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HOUSE WORK COMES TO VICTORIA MIRO MAYFAIR
House Work, a group exhibition of paintings looking at the home from the perspective of artists spanning the 1920s to the present day, will take place at Victoria Miro Mayfair on 25 January – 18 March 2017.
The exhibition will feature both historical and contemporary depictions of houses and other dwellings, from the lone rural house to the urban structure, while also giving rise to thoughts and considerations of the 'home' as a social construct, idea or state of mind.
Hernan Bas, Preferring the out to the indoor night, 2010
From childhood homes, to holiday homes, haunted houses to dream homes, the paintings, drawn from life, memory, imagination and the media, depict traces of activity and human influences and reveal ideas of the house as not just as a physical shelter, but also a place where one pins memories, feelings and states of being - a place of rootedness, territory, safety, privacy, an escape, a source of hope, or loss, and somewhere we seek to define ourselves.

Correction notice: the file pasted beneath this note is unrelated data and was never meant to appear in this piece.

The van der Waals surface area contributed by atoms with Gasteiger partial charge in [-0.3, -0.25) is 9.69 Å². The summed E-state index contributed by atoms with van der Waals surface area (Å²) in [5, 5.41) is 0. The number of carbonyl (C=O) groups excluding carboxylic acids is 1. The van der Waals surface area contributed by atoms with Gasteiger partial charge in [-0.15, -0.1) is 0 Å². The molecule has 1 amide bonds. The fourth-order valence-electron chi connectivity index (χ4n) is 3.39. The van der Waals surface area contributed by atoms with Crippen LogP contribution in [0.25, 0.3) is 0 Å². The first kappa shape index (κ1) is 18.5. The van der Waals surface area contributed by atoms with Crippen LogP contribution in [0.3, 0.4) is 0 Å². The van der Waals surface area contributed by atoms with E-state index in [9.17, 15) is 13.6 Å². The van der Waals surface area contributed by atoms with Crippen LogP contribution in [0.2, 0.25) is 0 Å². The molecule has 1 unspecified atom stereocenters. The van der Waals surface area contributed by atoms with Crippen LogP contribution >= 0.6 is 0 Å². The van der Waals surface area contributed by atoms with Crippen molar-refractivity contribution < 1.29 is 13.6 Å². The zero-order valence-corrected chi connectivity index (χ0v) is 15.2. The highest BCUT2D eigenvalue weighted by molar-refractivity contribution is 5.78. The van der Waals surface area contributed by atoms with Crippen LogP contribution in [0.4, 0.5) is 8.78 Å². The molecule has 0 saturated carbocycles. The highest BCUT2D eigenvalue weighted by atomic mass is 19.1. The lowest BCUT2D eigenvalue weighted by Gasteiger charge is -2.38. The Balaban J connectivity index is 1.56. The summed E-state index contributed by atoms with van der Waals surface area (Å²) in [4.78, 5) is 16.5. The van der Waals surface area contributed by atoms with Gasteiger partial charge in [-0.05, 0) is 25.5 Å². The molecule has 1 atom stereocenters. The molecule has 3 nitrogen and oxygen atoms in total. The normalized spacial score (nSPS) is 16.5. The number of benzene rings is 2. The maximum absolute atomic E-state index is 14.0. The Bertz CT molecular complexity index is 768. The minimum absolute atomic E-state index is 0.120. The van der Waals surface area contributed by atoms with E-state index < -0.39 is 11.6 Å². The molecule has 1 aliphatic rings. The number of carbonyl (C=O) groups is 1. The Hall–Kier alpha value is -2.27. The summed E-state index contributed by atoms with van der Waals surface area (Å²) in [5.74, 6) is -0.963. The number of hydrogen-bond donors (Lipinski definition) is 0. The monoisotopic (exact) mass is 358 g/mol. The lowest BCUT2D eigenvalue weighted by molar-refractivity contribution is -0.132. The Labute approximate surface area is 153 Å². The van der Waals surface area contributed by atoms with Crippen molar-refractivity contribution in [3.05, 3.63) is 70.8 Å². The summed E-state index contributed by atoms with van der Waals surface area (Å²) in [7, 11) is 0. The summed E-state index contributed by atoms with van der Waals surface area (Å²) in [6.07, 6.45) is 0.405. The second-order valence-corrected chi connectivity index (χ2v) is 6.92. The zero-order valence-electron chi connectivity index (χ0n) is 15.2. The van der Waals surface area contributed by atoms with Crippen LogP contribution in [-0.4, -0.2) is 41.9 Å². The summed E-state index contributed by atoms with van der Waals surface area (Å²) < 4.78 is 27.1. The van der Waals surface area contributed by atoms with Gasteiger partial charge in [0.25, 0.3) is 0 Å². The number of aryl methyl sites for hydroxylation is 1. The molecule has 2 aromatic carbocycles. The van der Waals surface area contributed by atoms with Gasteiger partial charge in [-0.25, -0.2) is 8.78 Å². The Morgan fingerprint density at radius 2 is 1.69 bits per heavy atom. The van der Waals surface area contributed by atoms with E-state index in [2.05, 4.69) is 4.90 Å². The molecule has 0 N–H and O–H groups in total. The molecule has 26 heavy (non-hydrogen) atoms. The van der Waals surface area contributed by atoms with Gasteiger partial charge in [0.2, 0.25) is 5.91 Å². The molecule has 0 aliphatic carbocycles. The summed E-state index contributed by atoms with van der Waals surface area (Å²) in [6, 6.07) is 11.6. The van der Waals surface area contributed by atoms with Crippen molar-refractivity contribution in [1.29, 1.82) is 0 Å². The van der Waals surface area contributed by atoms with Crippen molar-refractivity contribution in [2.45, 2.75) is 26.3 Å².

Featured artists in the exhibition include Mamma Andersson, Jules de Balincourt, Hernan Bas, Marc Chagall, Peter Doig, Adrian Ghenie, David Harrison, Karen Kilimnik, John Kørner, LS Lowry, Alice Neel, Celia Paul, Grayson Perry, Tal R, David Rayson, George Shaw and Cy Twombly.
Alice Neel's 1935 painting, Belmar, New Jersey, depicts a house in which she spent the summer of 1934 accompanied by her parents and her daughter, Isabetta. The painting gives little away about the sadness and turbulence of her life during the period but exerts an uneasy calm.
Peter Doig's Untitled (Kricket), 1999, shares a sense of ambiguity, through the image of a house with blacked out windows, dwarfed by a large pool - a void that heightens a sense of uncertainty and accentuates a psychological dimension.
Karen Kilinik's In The summer house of Apollo in the French countryside outside of Paris, 2016, paints a historical view of the rear façade of the former home of Empress Joséphine that appears to exist between realms of fact, fiction, fantasy and illusion.
The exhibition coincides with the gallery’s first exhibition of works by Do Ho Suh, at Wharf Road (1 February – 18 March 2017). Suh has long ruminated over the idea of home as both a physical structure and a lived experience, the boundaries of identity and the connection between the individual and the group across global cultures.